South Tyneside Council has issued a Consultation Paper outlining an ambitious package of budget options to be considered for its next financial year (2003/2004), together with indicative proposals for the following two years.
Leader of the Council, Paul Waggott, stressed that no decisions have been made yet, as councillors genuinely want to hear the views of all interested parties.
The budget options include an exciting range of priority-led initiatives, described in the Consultation Paper, aimed at progressing the transformation of the Borough and improving frontline services such as cleansing, back lane adoptions and street lighting.
Communities are being asked to give their support to a radical re-focussing of the Council's activities to ensure that the Council puts its financial resources into the areas which are most important to them. The Council's eight priorities, together with some of its proposed initiatives, are as follows:
Education - Invest an additional £250,000 in ICT in schools.
Health & Social Care - Better assessment, intermediate care and support to carers, a package of measures costing around £3million to help older people to maintain their independence.
Employment and Enterprise - Invest £750,000 in Riverside development and intervention so that we can 'repossess' the riverside and put forward a confident vision and clear strategy for the future. Community Safety - Improve street lighting throughout the Borough.
Inclusion - £250,000 Council contribution to a major Youth Intervention Programme to give our young people more job opportunities.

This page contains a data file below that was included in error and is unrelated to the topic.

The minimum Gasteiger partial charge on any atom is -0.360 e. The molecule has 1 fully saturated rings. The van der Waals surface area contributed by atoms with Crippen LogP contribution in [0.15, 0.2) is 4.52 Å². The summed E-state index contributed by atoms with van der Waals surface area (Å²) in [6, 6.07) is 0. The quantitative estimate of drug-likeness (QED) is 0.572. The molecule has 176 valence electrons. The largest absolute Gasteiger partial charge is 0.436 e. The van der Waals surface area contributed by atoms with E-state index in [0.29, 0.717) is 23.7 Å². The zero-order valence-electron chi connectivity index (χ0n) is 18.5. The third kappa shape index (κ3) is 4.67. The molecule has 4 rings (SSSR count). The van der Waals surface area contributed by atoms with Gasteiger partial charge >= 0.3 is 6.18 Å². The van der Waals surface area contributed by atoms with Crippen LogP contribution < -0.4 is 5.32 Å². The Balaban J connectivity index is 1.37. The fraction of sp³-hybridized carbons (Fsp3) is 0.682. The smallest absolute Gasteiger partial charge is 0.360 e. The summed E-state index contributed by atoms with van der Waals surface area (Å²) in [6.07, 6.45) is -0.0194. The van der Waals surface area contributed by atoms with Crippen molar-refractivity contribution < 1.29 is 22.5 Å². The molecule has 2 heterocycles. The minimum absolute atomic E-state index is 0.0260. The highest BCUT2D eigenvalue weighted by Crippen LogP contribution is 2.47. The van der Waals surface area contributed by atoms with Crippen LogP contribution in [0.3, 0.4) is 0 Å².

Modernisation - Changing the culture and systems of the Council to provide a more customer focussed approach.
Environment - A programme of adopting the Borough's back lanes and investing in their improvement. - Launching a 'Blitz It' local clean up service which will provide improvements to street cleansing.
Transformation - Investing seed capital into the redevelopment of the foreshore and the town centres at Jarrow, Hebburn and South Shields.
Chief Executive, Irene Lucas, referred to the findings of a recent MORI survey commissioned by the Council.
She said: "Across all areas of the Borough, residents set out their top priorities for improvement as safety, a clean environment, opportunities for young people and employment. The Council has listened to this feedback and action on all of these issues is included in our proposed budget."
While the Council is consulting on a Council Tax increase of 7.5% for 2003/04, it is being stressed that this level of increase is necessary mainly because the Government, in its recent shake up of local Government financing, has not provided South Tyneside with enough funding to reflect the high levels of unemployment and deprivation in the Borough. The Council is particularly disappointed about the level of funding it is to receive from the Government for Education.
In looking back at some of the successes of the last year, and the recent Comprehensive Performance Assessment which rated the Council as "Fair", Councillor Waggott is urging residents and other stakeholders to support the Council in its ambitions to regenerate the Borough.
"We must ensure that we keep up the momentum that has built up since last year's launch of the Transformation Plan for the Borough. Our budget options therefore include the resources necessary to enable the Council to play its part", said Councillor Waggott.
He echoed the words of the Transformational Plan consultants Comedia in saying, "for South Tyneside the time is now".